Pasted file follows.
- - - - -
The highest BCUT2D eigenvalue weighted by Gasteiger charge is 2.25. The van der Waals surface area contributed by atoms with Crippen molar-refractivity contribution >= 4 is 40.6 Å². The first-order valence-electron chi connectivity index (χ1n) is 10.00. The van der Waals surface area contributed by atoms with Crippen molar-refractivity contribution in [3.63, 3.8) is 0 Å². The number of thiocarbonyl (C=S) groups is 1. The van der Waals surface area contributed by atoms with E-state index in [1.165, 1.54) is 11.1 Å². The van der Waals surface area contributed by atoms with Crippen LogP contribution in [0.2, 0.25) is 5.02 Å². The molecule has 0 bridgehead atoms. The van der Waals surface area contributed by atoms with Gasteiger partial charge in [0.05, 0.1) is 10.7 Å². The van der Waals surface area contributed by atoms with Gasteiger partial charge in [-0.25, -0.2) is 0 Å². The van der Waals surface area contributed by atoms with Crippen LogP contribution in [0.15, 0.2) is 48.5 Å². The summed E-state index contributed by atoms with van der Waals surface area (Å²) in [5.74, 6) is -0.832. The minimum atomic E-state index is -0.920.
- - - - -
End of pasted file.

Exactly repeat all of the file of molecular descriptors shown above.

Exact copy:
The highest BCUT2D eigenvalue weighted by Gasteiger charge is 2.25. The van der Waals surface area contributed by atoms with Crippen molar-refractivity contribution >= 4 is 40.6 Å². The first-order valence-electron chi connectivity index (χ1n) is 10.00. The van der Waals surface area contributed by atoms with Crippen molar-refractivity contribution in [3.63, 3.8) is 0 Å². The number of thiocarbonyl (C=S) groups is 1. The van der Waals surface area contributed by atoms with E-state index in [1.165, 1.54) is 11.1 Å². The van der Waals surface area contributed by atoms with Crippen LogP contribution in [0.2, 0.25) is 5.02 Å². The molecule has 0 bridgehead atoms. The van der Waals surface area contributed by atoms with Gasteiger partial charge in [0.05, 0.1) is 10.7 Å². The van der Waals surface area contributed by atoms with Gasteiger partial charge in [-0.25, -0.2) is 0 Å². The van der Waals surface area contributed by atoms with Crippen LogP contribution in [0.15, 0.2) is 48.5 Å². The summed E-state index contributed by atoms with van der Waals surface area (Å²) in [5.74, 6) is -0.832. The minimum atomic E-state index is -0.920.